Nations, accusing Tokyo of theft, as the dispute over the ownership of a chain of islands intensified.
The Japanese author of "Norweigan Wood" said cool heads should prevail.
Writing in the liberal-leaning Asahi Shimbun, Murakami, who has been tipped as a future Nobel laureate, said disputes over land existed because of the unfortunate system of dividing humanity into countries with national borders.
"When a territorial issue ceases to be a practical matter and enters the realm of 'nationalist sentiment', it creates a dangerous situation with no exit.
"It is like cheap liquor. Cheap liquor gets you drunk after only a few shots and makes you hysterical.
"It makes you speak loudly and act rudely... But after your drunken rampage you are left with nothing but an awful headache the next morning.
"We must be careful about politicians and polemists who lavish us with the cheap liquor and fan this kind of rampage," he wrote.
The ownership of the uninhabited, but strategically-coveted, Senkaku islands has been a running sore in relations between China and Japan for decades.
Tokyo administers them, but Beijing claims them under the name Diaoyu.
Tensions between two of the world's largest economies began bubbling earlier this year when the nationalist governor of Tokyo said he wanted to buy and develop the islands.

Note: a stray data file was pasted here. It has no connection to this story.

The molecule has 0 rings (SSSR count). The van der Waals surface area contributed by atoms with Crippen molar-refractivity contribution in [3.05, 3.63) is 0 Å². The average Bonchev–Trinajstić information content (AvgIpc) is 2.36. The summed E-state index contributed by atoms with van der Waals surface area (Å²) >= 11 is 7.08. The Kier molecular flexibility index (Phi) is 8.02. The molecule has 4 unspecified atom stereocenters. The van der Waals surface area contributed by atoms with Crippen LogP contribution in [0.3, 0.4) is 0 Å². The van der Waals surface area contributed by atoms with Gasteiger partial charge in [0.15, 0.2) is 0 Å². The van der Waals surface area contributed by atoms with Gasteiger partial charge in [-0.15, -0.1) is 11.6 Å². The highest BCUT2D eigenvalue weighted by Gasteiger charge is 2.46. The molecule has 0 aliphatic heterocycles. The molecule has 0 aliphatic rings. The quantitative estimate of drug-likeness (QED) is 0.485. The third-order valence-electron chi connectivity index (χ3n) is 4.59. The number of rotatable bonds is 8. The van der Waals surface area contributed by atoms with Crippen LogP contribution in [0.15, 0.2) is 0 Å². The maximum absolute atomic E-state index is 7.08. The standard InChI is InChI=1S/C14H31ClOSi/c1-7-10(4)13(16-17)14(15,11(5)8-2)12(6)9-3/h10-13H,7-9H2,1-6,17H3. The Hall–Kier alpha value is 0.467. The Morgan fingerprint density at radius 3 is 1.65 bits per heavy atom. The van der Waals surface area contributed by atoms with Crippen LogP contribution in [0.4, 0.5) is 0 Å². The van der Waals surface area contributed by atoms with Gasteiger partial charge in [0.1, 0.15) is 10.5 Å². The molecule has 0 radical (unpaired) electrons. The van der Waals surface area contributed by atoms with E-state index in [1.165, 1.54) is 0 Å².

They spiked when the government swooped to nationalise them, a move Tokyo says was purely administrative but which Beijing lashed out at as a provocation.
The war of words between the two governments continued Friday with Chinese Foreign Minister Yang Jiechi blasting Japan at the United Nations in New York.
"The moves taken by Japan are totally illegal and invalid," he said.
"They can in no way change the historical fact that Japan stole Diaoyu and its affiliated islands from China and the fact that China has territorial sovereignty over them".
Murakami, who enjoys commercial and critical success around the world with his intricately crafted tales of the absurdity and loneliness of modern life, has never shied away from controversy.
When he received the 2009 Jerusalem Prize, Israel's highest literary honour for foreign writers, he obliquely criticised a Middle East conflict that claims innocent lives with regularity.
"If there is a hard, high wall and an egg that breaks against it, no matter how right the wall or how wrong the egg, I will stand on the side of the egg," he said at the ceremony in Jerusalem.
His work, including the titles "Kafka on the Shore" and "The Wind-Up Bird Chronicle", have been translated into almost 40 languages and he has a large following in China, South Korea and Taiwan.
He was awarded Spain's Order of Arts and Letters in 2010 and the Czech Republic's foremost literary award, the Franz Kafka Prize, in 2006.